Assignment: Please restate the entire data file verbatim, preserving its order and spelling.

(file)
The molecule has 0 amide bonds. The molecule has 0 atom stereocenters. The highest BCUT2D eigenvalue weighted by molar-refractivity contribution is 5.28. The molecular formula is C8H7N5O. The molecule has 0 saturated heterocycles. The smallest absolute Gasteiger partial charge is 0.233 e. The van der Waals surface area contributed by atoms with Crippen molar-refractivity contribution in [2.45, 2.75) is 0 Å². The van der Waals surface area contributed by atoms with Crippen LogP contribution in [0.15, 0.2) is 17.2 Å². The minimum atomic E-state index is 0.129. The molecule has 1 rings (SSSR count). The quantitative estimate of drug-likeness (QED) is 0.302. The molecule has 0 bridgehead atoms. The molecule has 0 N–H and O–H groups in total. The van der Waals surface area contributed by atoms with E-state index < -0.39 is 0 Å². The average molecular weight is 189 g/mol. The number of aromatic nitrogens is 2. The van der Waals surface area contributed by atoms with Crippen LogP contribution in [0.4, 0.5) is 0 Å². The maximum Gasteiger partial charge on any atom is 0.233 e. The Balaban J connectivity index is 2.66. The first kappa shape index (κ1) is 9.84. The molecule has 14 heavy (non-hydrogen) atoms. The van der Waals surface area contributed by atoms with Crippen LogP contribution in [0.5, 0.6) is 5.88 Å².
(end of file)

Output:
The molecule has 0 amide bonds. The molecule has 0 atom stereocenters. The highest BCUT2D eigenvalue weighted by molar-refractivity contribution is 5.28. The molecular formula is C8H7N5O. The molecule has 0 saturated heterocycles. The smallest absolute Gasteiger partial charge is 0.233 e. The van der Waals surface area contributed by atoms with Crippen molar-refractivity contribution in [2.45, 2.75) is 0 Å². The van der Waals surface area contributed by atoms with Crippen LogP contribution in [0.15, 0.2) is 17.2 Å². The minimum atomic E-state index is 0.129. The molecule has 1 rings (SSSR count). The quantitative estimate of drug-likeness (QED) is 0.302. The molecule has 0 bridgehead atoms. The molecule has 0 N–H and O–H groups in total. The van der Waals surface area contributed by atoms with E-state index < -0.39 is 0 Å². The average molecular weight is 189 g/mol. The number of aromatic nitrogens is 2. The van der Waals surface area contributed by atoms with Crippen LogP contribution in [0.4, 0.5) is 0 Å². The maximum Gasteiger partial charge on any atom is 0.233 e. The Balaban J connectivity index is 2.66. The first kappa shape index (κ1) is 9.84. The molecule has 14 heavy (non-hydrogen) atoms. The van der Waals surface area contributed by atoms with Crippen LogP contribution in [0.5, 0.6) is 5.88 Å².